PayPal and Prosper Changing Banking Beyond Recognition
Banking and financial services are about to go through a paradigm shift that could be bigger and potentially more disruptive than the one that occurred when credit cards became widespread. The change is a transition in which networked online platforms will completely or mostly replace brick and mortar banks.
The ground work for this change has already been set by the replacement of paper money by electronic records for most transactions. Now every other kind of financial transaction, including lending, is about to move completely onto the cloud.
Many bankers already realize this; investors, including large numbers of banks, have pumped a vast amount of money into the online lending platform Prosper. Wired reported that Prosper just raised $165 million from a consortium of investors that included J.P. Morgan Asset Management, SunTrust Banks and the insurance company and credit union USAA.
Banks’ investment in Prosper is surprising because Prosper is a platform that arranges hard money cash loans for individuals. Most of the loans are underwritten by individual or institutional investors through Prosper’s platform. Prosper has issued more than $3 billion in loans since 2006, and its competitor, Lending Club (NYSE: LC), has issued $7.6 billion in loans.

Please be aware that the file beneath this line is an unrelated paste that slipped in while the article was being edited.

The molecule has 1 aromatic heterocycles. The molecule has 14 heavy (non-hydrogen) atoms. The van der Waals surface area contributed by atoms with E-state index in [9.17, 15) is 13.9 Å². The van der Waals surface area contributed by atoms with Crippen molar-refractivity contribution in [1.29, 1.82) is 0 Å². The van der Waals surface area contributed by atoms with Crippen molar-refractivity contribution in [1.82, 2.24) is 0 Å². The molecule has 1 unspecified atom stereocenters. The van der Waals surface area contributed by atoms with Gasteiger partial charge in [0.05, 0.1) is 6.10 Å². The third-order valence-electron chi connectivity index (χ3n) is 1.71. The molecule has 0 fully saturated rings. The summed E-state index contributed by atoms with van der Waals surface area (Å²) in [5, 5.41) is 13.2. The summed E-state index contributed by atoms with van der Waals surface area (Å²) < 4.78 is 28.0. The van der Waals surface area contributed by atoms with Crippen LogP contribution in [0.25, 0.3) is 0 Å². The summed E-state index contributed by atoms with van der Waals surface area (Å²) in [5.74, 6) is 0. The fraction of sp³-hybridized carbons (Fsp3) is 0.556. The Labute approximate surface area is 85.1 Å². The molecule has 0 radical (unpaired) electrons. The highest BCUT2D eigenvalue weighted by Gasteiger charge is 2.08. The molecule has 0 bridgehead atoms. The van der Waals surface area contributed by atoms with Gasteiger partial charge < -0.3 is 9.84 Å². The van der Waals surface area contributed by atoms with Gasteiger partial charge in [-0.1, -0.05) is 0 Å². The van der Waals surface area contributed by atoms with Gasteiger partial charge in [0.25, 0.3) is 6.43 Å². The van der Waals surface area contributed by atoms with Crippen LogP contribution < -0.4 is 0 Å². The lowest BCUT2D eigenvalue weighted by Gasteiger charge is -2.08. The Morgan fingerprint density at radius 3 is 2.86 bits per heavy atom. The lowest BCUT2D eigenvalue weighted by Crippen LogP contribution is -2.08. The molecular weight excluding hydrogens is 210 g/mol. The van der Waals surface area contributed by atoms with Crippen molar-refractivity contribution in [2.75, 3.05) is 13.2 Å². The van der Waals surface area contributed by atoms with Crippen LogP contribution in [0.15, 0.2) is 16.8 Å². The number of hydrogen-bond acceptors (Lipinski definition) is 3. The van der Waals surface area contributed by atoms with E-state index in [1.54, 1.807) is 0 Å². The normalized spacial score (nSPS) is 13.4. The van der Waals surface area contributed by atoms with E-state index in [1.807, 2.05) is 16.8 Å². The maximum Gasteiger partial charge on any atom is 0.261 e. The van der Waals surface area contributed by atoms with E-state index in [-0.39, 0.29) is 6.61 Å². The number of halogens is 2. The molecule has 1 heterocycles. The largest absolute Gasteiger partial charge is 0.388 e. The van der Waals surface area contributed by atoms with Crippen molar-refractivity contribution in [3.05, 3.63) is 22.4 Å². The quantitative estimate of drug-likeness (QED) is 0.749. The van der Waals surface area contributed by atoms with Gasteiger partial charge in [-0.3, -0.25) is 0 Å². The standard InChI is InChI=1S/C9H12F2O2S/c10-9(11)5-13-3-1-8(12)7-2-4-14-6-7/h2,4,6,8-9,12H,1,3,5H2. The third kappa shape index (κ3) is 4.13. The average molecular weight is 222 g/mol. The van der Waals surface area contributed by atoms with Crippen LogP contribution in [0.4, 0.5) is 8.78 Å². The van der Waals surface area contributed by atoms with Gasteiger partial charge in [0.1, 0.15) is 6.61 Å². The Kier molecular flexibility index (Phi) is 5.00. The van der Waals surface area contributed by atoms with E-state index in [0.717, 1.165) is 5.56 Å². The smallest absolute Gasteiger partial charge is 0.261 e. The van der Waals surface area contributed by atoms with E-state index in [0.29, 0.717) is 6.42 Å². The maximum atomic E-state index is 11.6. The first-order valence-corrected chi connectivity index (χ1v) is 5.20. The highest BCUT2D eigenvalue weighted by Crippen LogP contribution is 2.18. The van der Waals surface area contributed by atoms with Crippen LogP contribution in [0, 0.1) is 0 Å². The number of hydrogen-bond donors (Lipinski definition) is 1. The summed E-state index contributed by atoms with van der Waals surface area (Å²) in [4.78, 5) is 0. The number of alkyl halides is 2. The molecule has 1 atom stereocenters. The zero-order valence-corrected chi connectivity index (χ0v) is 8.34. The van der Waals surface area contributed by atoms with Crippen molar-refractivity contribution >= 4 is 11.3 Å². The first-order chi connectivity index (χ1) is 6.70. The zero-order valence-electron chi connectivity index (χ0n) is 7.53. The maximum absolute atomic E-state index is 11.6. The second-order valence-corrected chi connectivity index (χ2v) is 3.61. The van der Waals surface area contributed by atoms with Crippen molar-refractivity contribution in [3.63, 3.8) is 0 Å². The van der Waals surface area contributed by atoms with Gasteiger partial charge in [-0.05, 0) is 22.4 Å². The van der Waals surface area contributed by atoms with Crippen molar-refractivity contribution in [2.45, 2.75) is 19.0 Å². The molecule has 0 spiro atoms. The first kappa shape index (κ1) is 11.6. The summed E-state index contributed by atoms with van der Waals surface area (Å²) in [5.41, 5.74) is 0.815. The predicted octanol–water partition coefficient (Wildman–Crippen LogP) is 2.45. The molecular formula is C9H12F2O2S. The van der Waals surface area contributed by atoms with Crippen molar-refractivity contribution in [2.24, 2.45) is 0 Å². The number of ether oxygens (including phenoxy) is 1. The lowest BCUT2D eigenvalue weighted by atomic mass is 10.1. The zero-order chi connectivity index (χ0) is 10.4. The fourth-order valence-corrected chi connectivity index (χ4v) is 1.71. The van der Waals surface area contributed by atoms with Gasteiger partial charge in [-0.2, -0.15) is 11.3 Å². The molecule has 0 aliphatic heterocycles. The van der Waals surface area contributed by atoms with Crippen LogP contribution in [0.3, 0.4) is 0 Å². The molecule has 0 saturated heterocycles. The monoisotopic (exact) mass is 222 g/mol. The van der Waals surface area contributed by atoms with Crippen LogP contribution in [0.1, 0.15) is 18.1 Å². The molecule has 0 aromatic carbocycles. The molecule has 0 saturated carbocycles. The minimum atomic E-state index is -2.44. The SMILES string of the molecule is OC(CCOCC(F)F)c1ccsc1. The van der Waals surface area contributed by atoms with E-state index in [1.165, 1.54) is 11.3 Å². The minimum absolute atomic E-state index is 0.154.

Lending Club went public in December, and so did a similar hard money lender, OnDeck Capital (NYSE: ONDK), which specializes in business loans. Prosper, OnDeck and Lending Club are not traditional banks; instead, they are marketplaces that connect borrowers and lenders.
Prosper’s $600 Million Quarter
Business is very good at Prosper; its CEO, Aaron Vermut, told Wired that his organization facilitated $600 million in loans in the fourth quarter of 2014. Interestingly enough, much of that is coming from people that banks do not or will not serve.
So what is going on here? The best way to think of the situation is that the banking system in the U.S. is broken and not meeting the needs of a large portion of the population. The United States Postal Service estimated that around 68 million Americans are unserved or underserved by the banking industry, in a 2014 whitepaper.